“We have a three-month-old daughter right now and we have a two and a half year-old dog. First thing my wife did when Halloween started coming was she's sending me all the different costumes that can match the dog with the baby,” Cunix said. “The point is that the baby and the dog — she looks at them both as her children. When holidays or special events come, you don't want to get gifts for your child and not for your pet.”
How retailers are capitalizing on the trend
With holiday spending projected to surpass pre-pandemic levels — Deloitte predicts sales between November and January could reach $1.56 billion, a 4.6% year-over-year increase — stocking holiday-related pet products could be a big opportunity for retailers.
And while e-commerce has grown in popularity in the pet space in recent years, especially for large items like bags of food that consumers can buy on a recurring basis to have delivered to their homes, there is still room for physical retail. Brick-and-mortar retailers stand to gain through the in-store events they offer, especially during the holiday season, according to Cunix.
To cater to pet owners — and drive visits to stores — Petco introduced its Merry Makings holiday collection, a one-stop shop that features more than 500 products, most of which are under $20, like Christmas and Hanukkah apparel, treats and toys. The retailer this year is also bringing back its photos with Santa event on Dec. 2.
“Pet parents see holidays such as Halloween, Thanksgiving, Hanukkah and Christmas as perfect opportunities to involve their pets,” Petco’s Wolski said. “In-store events such as photos with Santa at Petco help families celebrate and make memories with their pets.”
Online pet retailer Chewy last year launched its “Letters to Chewy Claus” initiative, encouraging pets — and their owners — to get into the spirit by sending their wishlists to Chewy. The company said it would review the submissions, “determine who has been naughty or nice” and deliver gifts to thousands of pets. Chewy also touted its holiday collection, which included festive treats, toys, apparel and advent calendars.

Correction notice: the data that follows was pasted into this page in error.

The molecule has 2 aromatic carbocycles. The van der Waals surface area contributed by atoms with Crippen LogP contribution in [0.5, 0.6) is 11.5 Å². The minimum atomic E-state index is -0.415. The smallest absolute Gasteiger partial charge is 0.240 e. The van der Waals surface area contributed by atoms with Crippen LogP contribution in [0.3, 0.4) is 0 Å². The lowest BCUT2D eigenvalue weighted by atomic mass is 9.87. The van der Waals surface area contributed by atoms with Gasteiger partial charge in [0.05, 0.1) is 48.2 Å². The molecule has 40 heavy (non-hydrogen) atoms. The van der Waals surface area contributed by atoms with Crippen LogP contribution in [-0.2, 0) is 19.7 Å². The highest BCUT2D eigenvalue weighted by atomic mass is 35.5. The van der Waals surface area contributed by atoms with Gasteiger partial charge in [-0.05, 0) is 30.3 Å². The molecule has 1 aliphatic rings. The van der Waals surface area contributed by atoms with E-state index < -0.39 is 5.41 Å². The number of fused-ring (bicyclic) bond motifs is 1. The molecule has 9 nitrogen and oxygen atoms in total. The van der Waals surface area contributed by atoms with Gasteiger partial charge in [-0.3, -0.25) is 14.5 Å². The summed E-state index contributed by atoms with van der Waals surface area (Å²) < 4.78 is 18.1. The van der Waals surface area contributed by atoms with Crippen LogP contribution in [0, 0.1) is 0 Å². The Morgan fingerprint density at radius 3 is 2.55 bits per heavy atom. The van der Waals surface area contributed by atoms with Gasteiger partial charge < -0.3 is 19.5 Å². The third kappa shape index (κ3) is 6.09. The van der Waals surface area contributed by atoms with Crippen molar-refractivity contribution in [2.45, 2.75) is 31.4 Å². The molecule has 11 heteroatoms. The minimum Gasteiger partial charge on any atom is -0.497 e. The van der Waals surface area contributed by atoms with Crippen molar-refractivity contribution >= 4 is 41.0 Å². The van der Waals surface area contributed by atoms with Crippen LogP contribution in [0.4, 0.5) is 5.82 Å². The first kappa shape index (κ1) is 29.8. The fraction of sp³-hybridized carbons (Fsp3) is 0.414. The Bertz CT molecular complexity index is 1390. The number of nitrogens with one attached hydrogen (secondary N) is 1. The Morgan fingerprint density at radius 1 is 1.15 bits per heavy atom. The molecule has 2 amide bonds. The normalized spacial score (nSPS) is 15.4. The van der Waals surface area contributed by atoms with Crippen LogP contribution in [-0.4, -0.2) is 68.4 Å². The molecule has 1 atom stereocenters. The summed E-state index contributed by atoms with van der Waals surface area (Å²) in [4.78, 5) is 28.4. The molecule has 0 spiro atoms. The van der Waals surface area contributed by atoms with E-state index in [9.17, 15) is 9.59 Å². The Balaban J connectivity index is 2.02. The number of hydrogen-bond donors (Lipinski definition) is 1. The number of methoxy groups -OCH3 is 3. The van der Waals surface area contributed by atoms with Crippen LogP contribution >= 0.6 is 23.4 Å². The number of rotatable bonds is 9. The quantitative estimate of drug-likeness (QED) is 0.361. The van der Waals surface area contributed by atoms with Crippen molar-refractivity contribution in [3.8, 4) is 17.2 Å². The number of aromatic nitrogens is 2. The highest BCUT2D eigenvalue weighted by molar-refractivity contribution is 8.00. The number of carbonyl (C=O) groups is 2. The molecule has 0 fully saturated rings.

"There's rarely a time I leave the grocery store without picking up something new for the dog."
Associate Partner at Kearney
“As people see their pets in more of a human way, they see this opportunity to really celebrate and interact and enjoy their pets differently around holidays, birthdays,” Jubrey said. “It really has gotten expansive where people want to purchase products for their pets.”
While there is a level of uncertainty this holiday season as some consumers grapple with the resumption of student loan payments, the pet industry has historically been able to weather economic turmoil.
“The pet category is one that's really uniquely positioned. You have this recurring base, this foundational growth, that's going to be consistent because you need food and treats and things like that. But you also have a really nicely positioned category for impulse buys,” Jubrey said. “There's rarely a time I leave the grocery store without picking up something new for the dog. It's so expansive now. It's across all these different channels, places you don't even think of as a pet store, you'll find pet treats, toys, etc. You may be going out for something else — you may be going grocery shopping — but you end up picking something else up. So it is nicely positioned to kind of capture that customer engagement.”
As competition heats up in the pet category with more mass retailers offering an assortment of products, the holidays should be a key area of focus, Jubrey said.
“I think the opportunity for the other retailers — the other channels — is in the experiential, the holiday season,” Jubrey said. “That's really where they have the opportunity to capitalize.”
Clarification: This story has been updated to reflect the new spelling of Wade Jubrey's name.